Frame your porch or doorway with soft lighting, too. This not only helps you find your way indoors easily at night but makes it difficult for a burglar to break in unseen through the front door.

5. Employ Cameras in Obvious Places

Don't keep your security cameras hidden. Sure, you want to catch images of anyone on your property, but prevention is much better than catching someone after the act. And cameras make great deterrents. 

Burglars want to raid your home unseen and undisturbed and want to get away without getting caught. So make it obvious you take home security seriously and that (smile!) they're on camera. Mount cameras on your walls, the garage, or a pole, and even add an attention-grabbing sign letting them know you use closed-circuit television.

6. Avoid Trellises Against Walls

While most trespassers make their way in through the ground floor, agile and opportunistic thieves will get in through the upper floor if you make it easy for them. Anchoring trellises to walls does let you grow beautiful climbing plants, but it also provides an easy climbing frame for burglars. You're essentially giving them a ladder to climb up to the upper windows.

If you want to grow climbing plants, use a trellis mounted on your fence rather than against your home's walls.

7. Clear Trees From the Second Story

Agile interlopers can also shimmy their way up a tree to reach the upper floors of your home, so keep your trees trimmed well away from windows on higher floors. 

And, to make tree maintenance easier long-term, don't plant any close to the house, as they create security issues and can eventually pose a risk in bad weather. Plus, their roots can cause havoc on water lines, sewage lines, and even building foundations.

8. Keep Tools Locked Away

Once you're done with your landscaping chores for the day, put your tools away in a safe, locked garage, shed, or toolbox. Leaving tools like hoes, rakes, and spades around gives thieves items that can be easily repurposed into tools to break into your house.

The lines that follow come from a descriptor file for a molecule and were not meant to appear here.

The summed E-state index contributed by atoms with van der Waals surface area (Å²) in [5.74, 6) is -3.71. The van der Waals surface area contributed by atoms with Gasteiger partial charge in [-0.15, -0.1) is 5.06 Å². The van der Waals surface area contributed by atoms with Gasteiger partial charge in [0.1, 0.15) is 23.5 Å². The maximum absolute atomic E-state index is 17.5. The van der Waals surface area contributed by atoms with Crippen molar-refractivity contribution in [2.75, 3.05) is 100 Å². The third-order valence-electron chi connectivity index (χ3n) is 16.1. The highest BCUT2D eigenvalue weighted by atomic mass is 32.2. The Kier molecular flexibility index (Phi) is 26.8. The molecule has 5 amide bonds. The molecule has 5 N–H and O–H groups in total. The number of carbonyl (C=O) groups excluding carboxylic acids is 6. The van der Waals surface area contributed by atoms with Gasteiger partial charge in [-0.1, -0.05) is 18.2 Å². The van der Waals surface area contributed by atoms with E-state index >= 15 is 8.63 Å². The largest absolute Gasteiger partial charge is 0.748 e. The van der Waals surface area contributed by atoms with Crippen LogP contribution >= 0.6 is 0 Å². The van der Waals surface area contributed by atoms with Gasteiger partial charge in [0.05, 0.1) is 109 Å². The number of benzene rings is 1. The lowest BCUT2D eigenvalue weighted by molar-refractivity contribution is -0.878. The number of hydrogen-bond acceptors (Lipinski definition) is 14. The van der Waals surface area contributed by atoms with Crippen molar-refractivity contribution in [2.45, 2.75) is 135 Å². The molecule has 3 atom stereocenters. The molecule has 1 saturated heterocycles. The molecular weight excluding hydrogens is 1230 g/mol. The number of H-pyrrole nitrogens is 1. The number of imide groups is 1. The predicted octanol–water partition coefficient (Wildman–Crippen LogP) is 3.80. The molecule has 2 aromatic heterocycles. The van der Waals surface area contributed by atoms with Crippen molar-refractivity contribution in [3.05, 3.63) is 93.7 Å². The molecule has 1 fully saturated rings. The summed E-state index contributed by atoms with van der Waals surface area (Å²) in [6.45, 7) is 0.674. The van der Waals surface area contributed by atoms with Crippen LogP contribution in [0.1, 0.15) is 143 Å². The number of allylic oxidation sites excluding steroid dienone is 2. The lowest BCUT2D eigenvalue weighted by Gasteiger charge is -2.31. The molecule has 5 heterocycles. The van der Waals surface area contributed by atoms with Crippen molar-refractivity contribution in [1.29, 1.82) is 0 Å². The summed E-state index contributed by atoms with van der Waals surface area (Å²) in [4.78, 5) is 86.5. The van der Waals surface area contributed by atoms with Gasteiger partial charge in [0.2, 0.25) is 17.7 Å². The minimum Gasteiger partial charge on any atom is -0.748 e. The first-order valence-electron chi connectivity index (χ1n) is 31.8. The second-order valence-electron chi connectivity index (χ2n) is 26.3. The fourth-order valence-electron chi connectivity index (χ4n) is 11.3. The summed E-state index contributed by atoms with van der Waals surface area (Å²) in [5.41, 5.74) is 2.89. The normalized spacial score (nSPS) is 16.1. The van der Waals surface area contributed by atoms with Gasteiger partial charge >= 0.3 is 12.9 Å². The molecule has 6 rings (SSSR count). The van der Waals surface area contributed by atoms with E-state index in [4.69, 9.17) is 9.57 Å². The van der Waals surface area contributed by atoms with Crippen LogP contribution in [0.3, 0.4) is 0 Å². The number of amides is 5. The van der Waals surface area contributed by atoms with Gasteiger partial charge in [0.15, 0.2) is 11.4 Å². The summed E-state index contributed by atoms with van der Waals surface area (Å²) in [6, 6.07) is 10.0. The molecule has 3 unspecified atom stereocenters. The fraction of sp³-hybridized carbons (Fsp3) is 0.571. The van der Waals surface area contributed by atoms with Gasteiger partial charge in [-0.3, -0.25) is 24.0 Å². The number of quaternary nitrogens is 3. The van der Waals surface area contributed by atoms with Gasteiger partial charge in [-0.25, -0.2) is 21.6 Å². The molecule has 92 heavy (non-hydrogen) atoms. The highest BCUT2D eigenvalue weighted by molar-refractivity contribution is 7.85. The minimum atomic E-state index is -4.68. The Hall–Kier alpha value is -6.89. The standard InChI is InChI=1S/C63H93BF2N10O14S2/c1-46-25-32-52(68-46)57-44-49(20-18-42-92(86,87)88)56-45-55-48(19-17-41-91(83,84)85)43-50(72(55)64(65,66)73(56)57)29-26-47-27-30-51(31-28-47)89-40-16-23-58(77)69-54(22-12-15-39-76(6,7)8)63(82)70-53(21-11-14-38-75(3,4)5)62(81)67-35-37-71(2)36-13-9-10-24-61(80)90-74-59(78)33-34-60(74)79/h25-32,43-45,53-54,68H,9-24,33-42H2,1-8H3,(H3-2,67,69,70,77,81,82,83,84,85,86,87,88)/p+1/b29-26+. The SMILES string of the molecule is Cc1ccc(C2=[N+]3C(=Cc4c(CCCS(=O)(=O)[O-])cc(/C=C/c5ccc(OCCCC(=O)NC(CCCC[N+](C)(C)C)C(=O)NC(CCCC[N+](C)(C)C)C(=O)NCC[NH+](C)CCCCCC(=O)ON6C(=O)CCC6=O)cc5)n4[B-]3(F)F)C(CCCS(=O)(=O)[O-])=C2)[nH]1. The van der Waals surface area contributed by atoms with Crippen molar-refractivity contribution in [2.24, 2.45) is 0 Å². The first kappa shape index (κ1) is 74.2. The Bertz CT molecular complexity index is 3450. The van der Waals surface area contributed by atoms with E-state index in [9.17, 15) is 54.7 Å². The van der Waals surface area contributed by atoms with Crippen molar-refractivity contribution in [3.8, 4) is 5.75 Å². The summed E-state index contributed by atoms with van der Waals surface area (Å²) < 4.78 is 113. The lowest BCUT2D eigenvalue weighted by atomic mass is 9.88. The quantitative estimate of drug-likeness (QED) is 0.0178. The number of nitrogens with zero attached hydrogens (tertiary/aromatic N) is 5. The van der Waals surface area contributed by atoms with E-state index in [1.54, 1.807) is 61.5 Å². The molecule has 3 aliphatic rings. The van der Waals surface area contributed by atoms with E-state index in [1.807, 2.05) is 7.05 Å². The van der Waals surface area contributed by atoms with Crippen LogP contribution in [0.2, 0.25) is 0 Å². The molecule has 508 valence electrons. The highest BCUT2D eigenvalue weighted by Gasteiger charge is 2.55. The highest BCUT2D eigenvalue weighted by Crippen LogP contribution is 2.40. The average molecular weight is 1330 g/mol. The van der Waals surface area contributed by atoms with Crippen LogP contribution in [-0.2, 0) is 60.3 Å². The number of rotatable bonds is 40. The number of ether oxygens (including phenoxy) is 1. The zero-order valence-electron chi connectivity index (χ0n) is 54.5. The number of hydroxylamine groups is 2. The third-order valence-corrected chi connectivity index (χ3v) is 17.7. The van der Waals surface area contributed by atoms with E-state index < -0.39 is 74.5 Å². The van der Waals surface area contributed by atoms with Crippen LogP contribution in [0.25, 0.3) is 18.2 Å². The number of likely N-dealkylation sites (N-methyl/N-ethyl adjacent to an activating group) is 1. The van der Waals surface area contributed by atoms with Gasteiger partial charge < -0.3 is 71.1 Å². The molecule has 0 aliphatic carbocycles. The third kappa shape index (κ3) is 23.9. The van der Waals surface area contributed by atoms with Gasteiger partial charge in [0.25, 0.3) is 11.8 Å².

9. Create a Clean, Open Landscape

Front yard of a house
Photo: Iriana Shiyan/Adobe Stock

Keep the landscape clean and free of unnecessary plants, buildings, and other clutter. Use the space in front of your property to create a dramatic, sweeping vista that's essentially a large, open space with a well-manicured lawn, strategically placed pathways, and a driveway. Or opt for a terraced design, raised beds, and a gentle slope to add texture, layers, and drama to the landscape, keeping it simple, minimalist, and clean.

Combined with the other tips in this guide, a front yard landscaped in this way can give trespassers nowhere to hide, make it obvious you care for your property, and make your dwelling less appealing as a potential target.

10. Use Gravel and Stone in Strategic Locations

As the last line of landscaping defense, use noisy floor coverings in strategic locations. Go for gravel or stones under windows and in front of doorways so it's impossible to get close to an entry point without making lots of noise. This defensive landscaping technique is a simple but effective deterrent.